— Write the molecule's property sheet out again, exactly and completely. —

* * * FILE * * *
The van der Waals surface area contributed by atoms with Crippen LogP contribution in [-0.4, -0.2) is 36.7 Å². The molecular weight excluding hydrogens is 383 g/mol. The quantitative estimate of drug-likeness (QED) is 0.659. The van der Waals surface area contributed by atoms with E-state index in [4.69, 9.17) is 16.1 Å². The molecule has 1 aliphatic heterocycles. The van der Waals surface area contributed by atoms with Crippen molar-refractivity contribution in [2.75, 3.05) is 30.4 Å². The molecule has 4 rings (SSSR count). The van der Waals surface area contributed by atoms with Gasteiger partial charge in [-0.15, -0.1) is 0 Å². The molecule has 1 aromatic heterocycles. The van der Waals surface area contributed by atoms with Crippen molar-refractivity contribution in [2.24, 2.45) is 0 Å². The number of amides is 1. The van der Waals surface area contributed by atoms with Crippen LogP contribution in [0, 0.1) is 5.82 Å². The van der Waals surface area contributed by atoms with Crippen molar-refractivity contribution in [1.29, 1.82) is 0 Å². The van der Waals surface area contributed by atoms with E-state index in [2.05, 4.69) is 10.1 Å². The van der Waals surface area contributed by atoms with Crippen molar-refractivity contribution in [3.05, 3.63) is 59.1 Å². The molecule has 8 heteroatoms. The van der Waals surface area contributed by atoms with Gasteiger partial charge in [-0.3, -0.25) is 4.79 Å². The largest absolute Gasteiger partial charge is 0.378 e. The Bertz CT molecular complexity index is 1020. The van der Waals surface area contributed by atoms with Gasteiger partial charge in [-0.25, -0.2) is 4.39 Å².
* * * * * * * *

The van der Waals surface area contributed by atoms with Crippen LogP contribution in [-0.4, -0.2) is 36.7 Å². The molecular weight excluding hydrogens is 383 g/mol. The quantitative estimate of drug-likeness (QED) is 0.659. The van der Waals surface area contributed by atoms with E-state index in [4.69, 9.17) is 16.1 Å². The molecule has 1 aliphatic heterocycles. The van der Waals surface area contributed by atoms with Crippen molar-refractivity contribution in [2.75, 3.05) is 30.4 Å². The molecule has 4 rings (SSSR count). The van der Waals surface area contributed by atoms with Gasteiger partial charge in [-0.15, -0.1) is 0 Å². The molecule has 1 aromatic heterocycles. The van der Waals surface area contributed by atoms with Crippen molar-refractivity contribution in [2.24, 2.45) is 0 Å². The number of amides is 1. The van der Waals surface area contributed by atoms with Crippen LogP contribution in [0, 0.1) is 5.82 Å². The van der Waals surface area contributed by atoms with Crippen molar-refractivity contribution in [1.29, 1.82) is 0 Å². The van der Waals surface area contributed by atoms with E-state index in [2.05, 4.69) is 10.1 Å². The van der Waals surface area contributed by atoms with Crippen molar-refractivity contribution in [3.05, 3.63) is 59.1 Å². The molecule has 8 heteroatoms. The van der Waals surface area contributed by atoms with Gasteiger partial charge in [-0.3, -0.25) is 4.79 Å². The largest absolute Gasteiger partial charge is 0.378 e. The Bertz CT molecular complexity index is 1020. The van der Waals surface area contributed by atoms with Gasteiger partial charge in [-0.25, -0.2) is 4.39 Å².